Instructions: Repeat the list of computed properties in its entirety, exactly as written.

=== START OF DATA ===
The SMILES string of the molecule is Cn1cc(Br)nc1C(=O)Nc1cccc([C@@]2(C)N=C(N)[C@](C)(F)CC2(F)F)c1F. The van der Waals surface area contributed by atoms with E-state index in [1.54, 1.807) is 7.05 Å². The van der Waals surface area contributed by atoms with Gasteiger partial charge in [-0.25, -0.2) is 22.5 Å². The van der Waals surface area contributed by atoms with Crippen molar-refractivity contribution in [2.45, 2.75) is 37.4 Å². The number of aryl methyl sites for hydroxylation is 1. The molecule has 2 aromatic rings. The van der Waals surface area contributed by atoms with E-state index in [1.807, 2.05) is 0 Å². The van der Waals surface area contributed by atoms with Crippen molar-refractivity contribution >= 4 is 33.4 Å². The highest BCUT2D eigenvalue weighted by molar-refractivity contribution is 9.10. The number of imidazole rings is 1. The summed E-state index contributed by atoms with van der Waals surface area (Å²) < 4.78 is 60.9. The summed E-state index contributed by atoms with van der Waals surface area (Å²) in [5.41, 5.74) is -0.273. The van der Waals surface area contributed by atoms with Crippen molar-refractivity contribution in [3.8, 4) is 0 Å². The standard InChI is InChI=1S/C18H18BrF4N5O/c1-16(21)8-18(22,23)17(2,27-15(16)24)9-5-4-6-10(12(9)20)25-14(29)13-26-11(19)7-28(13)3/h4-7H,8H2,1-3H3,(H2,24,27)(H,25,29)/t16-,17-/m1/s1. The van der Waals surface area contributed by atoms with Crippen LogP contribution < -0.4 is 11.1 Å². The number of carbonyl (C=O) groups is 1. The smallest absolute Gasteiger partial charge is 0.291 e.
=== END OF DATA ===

The SMILES string of the molecule is Cn1cc(Br)nc1C(=O)Nc1cccc([C@@]2(C)N=C(N)[C@](C)(F)CC2(F)F)c1F. The van der Waals surface area contributed by atoms with E-state index in [1.54, 1.807) is 7.05 Å². The van der Waals surface area contributed by atoms with Gasteiger partial charge in [-0.25, -0.2) is 22.5 Å². The van der Waals surface area contributed by atoms with Crippen molar-refractivity contribution in [2.45, 2.75) is 37.4 Å². The number of aryl methyl sites for hydroxylation is 1. The molecule has 2 aromatic rings. The van der Waals surface area contributed by atoms with E-state index in [1.807, 2.05) is 0 Å². The van der Waals surface area contributed by atoms with Crippen molar-refractivity contribution >= 4 is 33.4 Å². The highest BCUT2D eigenvalue weighted by molar-refractivity contribution is 9.10. The number of imidazole rings is 1. The summed E-state index contributed by atoms with van der Waals surface area (Å²) < 4.78 is 60.9. The summed E-state index contributed by atoms with van der Waals surface area (Å²) in [5.41, 5.74) is -0.273. The van der Waals surface area contributed by atoms with Crippen molar-refractivity contribution in [3.8, 4) is 0 Å². The standard InChI is InChI=1S/C18H18BrF4N5O/c1-16(21)8-18(22,23)17(2,27-15(16)24)9-5-4-6-10(12(9)20)25-14(29)13-26-11(19)7-28(13)3/h4-7H,8H2,1-3H3,(H2,24,27)(H,25,29)/t16-,17-/m1/s1. The van der Waals surface area contributed by atoms with Crippen LogP contribution < -0.4 is 11.1 Å². The number of carbonyl (C=O) groups is 1. The smallest absolute Gasteiger partial charge is 0.291 e.